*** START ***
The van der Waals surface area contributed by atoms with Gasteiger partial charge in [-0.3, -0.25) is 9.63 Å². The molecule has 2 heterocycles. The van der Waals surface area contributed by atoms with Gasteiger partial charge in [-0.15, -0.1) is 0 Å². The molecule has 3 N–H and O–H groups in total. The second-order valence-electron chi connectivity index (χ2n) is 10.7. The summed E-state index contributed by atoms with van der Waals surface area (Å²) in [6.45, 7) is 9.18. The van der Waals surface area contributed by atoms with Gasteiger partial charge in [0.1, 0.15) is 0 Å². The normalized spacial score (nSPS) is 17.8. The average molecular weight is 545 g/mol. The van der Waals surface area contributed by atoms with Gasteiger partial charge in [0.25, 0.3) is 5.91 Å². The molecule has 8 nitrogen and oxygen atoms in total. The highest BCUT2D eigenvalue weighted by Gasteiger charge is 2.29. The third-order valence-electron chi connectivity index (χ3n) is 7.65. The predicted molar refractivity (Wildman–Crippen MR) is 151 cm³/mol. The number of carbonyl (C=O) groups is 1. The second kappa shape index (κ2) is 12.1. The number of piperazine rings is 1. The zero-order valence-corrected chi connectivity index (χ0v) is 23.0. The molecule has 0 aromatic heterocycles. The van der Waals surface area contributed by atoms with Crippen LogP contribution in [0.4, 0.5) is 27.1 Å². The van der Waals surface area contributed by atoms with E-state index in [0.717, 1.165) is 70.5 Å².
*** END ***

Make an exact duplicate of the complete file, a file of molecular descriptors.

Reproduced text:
The van der Waals surface area contributed by atoms with Gasteiger partial charge in [-0.3, -0.25) is 9.63 Å². The molecule has 2 heterocycles. The van der Waals surface area contributed by atoms with Gasteiger partial charge in [-0.15, -0.1) is 0 Å². The molecule has 3 N–H and O–H groups in total. The second-order valence-electron chi connectivity index (χ2n) is 10.7. The summed E-state index contributed by atoms with van der Waals surface area (Å²) in [6.45, 7) is 9.18. The van der Waals surface area contributed by atoms with Gasteiger partial charge in [0.1, 0.15) is 0 Å². The normalized spacial score (nSPS) is 17.8. The average molecular weight is 545 g/mol. The van der Waals surface area contributed by atoms with Gasteiger partial charge in [0.25, 0.3) is 5.91 Å². The molecule has 8 nitrogen and oxygen atoms in total. The highest BCUT2D eigenvalue weighted by Gasteiger charge is 2.29. The third-order valence-electron chi connectivity index (χ3n) is 7.65. The predicted molar refractivity (Wildman–Crippen MR) is 151 cm³/mol. The number of carbonyl (C=O) groups is 1. The second kappa shape index (κ2) is 12.1. The number of piperazine rings is 1. The zero-order valence-corrected chi connectivity index (χ0v) is 23.0. The molecule has 0 aromatic heterocycles. The van der Waals surface area contributed by atoms with Crippen LogP contribution in [0.4, 0.5) is 27.1 Å². The van der Waals surface area contributed by atoms with E-state index in [0.717, 1.165) is 70.5 Å².